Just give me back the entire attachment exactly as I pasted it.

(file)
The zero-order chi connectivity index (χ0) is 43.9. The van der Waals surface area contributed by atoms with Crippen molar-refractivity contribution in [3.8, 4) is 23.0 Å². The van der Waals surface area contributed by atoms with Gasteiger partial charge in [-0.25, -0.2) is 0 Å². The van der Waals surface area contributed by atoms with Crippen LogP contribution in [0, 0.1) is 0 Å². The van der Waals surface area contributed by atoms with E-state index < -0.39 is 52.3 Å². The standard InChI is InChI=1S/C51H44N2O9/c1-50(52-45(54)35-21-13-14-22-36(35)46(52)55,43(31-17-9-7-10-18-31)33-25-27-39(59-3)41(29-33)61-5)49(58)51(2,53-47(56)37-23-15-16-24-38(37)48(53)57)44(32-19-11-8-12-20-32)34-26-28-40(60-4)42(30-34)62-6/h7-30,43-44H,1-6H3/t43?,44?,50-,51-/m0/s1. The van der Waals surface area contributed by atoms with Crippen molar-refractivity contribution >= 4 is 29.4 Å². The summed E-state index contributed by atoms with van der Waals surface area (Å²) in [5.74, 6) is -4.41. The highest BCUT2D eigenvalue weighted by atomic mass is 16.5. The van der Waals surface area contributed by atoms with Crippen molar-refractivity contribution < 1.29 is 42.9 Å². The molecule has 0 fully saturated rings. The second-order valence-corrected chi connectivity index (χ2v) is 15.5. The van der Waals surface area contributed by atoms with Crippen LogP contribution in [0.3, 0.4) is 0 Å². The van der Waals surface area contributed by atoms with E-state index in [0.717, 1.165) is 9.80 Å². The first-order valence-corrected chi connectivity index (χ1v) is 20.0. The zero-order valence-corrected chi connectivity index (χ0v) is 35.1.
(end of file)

The zero-order chi connectivity index (χ0) is 43.9. The van der Waals surface area contributed by atoms with Crippen molar-refractivity contribution in [3.8, 4) is 23.0 Å². The van der Waals surface area contributed by atoms with Gasteiger partial charge in [-0.25, -0.2) is 0 Å². The van der Waals surface area contributed by atoms with Crippen LogP contribution in [0, 0.1) is 0 Å². The van der Waals surface area contributed by atoms with E-state index < -0.39 is 52.3 Å². The standard InChI is InChI=1S/C51H44N2O9/c1-50(52-45(54)35-21-13-14-22-36(35)46(52)55,43(31-17-9-7-10-18-31)33-25-27-39(59-3)41(29-33)61-5)49(58)51(2,53-47(56)37-23-15-16-24-38(37)48(53)57)44(32-19-11-8-12-20-32)34-26-28-40(60-4)42(30-34)62-6/h7-30,43-44H,1-6H3/t43?,44?,50-,51-/m0/s1. The van der Waals surface area contributed by atoms with Crippen molar-refractivity contribution >= 4 is 29.4 Å². The summed E-state index contributed by atoms with van der Waals surface area (Å²) in [5.74, 6) is -4.41. The highest BCUT2D eigenvalue weighted by atomic mass is 16.5. The van der Waals surface area contributed by atoms with Crippen molar-refractivity contribution < 1.29 is 42.9 Å². The molecule has 0 fully saturated rings. The second-order valence-corrected chi connectivity index (χ2v) is 15.5. The van der Waals surface area contributed by atoms with Crippen LogP contribution in [0.3, 0.4) is 0 Å². The van der Waals surface area contributed by atoms with E-state index in [0.717, 1.165) is 9.80 Å². The first-order valence-corrected chi connectivity index (χ1v) is 20.0. The zero-order valence-corrected chi connectivity index (χ0v) is 35.1.